However it is now believed that while struggling to earn a living as a sideman and session musician for various rhythm & blues acts, Hendrix recorded the guitar part used on this song in a 1966 session for Ed Chalpin.
Suey was originally the b-side to As The Clouds Drift By, a single by Jayne Mansfield which Chalpin licensed (Hendrix was uncredited) to several European labels in July 1967, just weeks after Mansfield died in a car crash.
Ironically Hendrix never actually met Jayne Mansfield and presumably never even knew what his guitar part went on to be used for!
- Jimi Hendrix – Hear My Train A Comin’ (Acoustic) (1967)
A rare example of Hendrix performing acoustically, this recording is lifted from footage shot at Bruce Fleming’s Photo Studio, London, in 1967. Unlike the the 1970 recording from the Berkeley Community Theatre or the studio-produced version that found it’s way onto the posthumous release People, Hell & Angels, this acoustic rendition of Hear My Train A Comin’ possesses an endearing fragility. Hendrix’s playing style is intimately laid out in a way that invites comparison to BB King and Robert Johnson. A unique recording that stands alone in the Hendrix discography.
- Eire Apparent – The Clown (1968)
Released in May, 1969 Sunrise was the only album recorded by Northern Irish band Eire Apparent. Eire Apparent had signed with Hendrix’s manager Chas Chandler, which allowed them to befriend Jimi. Not only was their record produced by Jimi but also features him making a guest appearance on guitar on several tracks, including this song The Clown. As you can see from the photo above, Eire Apparent hung out with Hendrix while he was residing at 23 Brook Street, Mayfair.
- Jimi Hendrix – Doriella Du Fontaine (1969)
One of the obscurest of Hendrix recordings, this track was recorded in November 1969 at the Record Plant in New York. It features Jalal Mansur Nuriddin AKA Lightnin’ Rod of the influential spoken word group The Last Poets, with Hendrix accompanying on guitar and Buddy Miles on drums. As producer Alan Douglas recalled “Jalal from The Last Poets was in my office just hanging out. We walked down to the Record Plant and Buddy Miles was there waiting for Hendrix. I said to Jalal, “Why don’t you do one of your poems for Buddy?’ During the middle of it, Jimi arrived and got all excited about what was happening. When they finished, I went out into the studio and told Jalal to do Doriella Du Fontaine. We did one take, 13 minutes straight. When it was over, everybody was amazed that it came off non-stop.”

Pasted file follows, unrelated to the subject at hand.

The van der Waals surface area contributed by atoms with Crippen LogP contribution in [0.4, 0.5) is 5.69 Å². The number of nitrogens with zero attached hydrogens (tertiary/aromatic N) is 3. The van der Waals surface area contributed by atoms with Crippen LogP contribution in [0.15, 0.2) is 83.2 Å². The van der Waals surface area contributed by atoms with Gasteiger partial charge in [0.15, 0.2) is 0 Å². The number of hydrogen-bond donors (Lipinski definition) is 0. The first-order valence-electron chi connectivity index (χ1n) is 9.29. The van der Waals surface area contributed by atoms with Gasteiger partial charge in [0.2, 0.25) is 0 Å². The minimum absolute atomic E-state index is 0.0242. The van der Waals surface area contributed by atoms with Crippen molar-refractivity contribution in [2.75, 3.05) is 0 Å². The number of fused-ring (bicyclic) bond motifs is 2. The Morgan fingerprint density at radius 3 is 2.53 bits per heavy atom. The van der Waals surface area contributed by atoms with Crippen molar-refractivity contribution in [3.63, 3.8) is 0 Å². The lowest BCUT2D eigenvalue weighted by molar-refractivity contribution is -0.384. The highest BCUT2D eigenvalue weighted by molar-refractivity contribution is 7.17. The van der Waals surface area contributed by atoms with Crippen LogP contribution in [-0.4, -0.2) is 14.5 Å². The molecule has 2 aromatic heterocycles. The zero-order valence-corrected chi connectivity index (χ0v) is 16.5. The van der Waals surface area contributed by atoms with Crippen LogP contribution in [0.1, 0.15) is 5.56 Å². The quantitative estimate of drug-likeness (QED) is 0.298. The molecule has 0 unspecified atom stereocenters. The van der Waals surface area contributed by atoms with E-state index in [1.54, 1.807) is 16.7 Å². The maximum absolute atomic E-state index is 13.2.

- Jimi Hendrix – Auld Lang Syne (Live at the Fillmore East) (1969)
Recorded just after midnight on New Year’s Eve, 1969 at the now-legendary concerts that Hendrix performed with his Band of Gypsys at the Fillmore East in New York. This track shows Hendrix’s amazing ability to learn a melody within seconds and make it sound as if he wrote it. The New York Times said of the performance “His playing is so loud, so fluid and so rife with electronic distortions that it resembles that of no other performer.”
- Jimi Hendrix – Suddenly November Morning (1970)
The history behind the Black Gold tapes, from which this track was founds, is fascinating. The tapes contained the most personal Jimi Hendrix home recordings, featuring only him and his acoustic guitar. Hendrix gave the tapes to Experience drummer Mitch Mitchell for some feedback on rhythms. Sadly, Hendrix died suddenly not long after and the tapes were left forgotten at Mitchell’s home for twenty-two years. A lot of rumours circled around the tapes, and especially around the reasons why they were not being released; one of those rumours was even that they were stolen from Mitchell’s home. To this day this track is the only one that has been released from the sixteen recorded in 1970 but it is still an amazing glimpse what Hendrix would have sounded like while songwriting at home with his acoustic guitar and a tape recorder.
- Jimi Hendrix – Send My Love to Linda (1970)
This song was recorded by Hendrix in New York in January 1970. Hendrix created the unusual, percussive guitar sound heard throughout by tapping the body of his Fender Stratocaster with his hand. As John McDermott notes in the liner notes to the album, this songs is a “fascinating work in progress. It serves as an illustrative example of how the guitarist used the recording studio to develop new material from the ground up. Hendrix would incorporate rhythm patterns that he refined over time by way of repeated playing.”
Listen to the tracks, plus a few more for good luck, on our Spotify playlist below: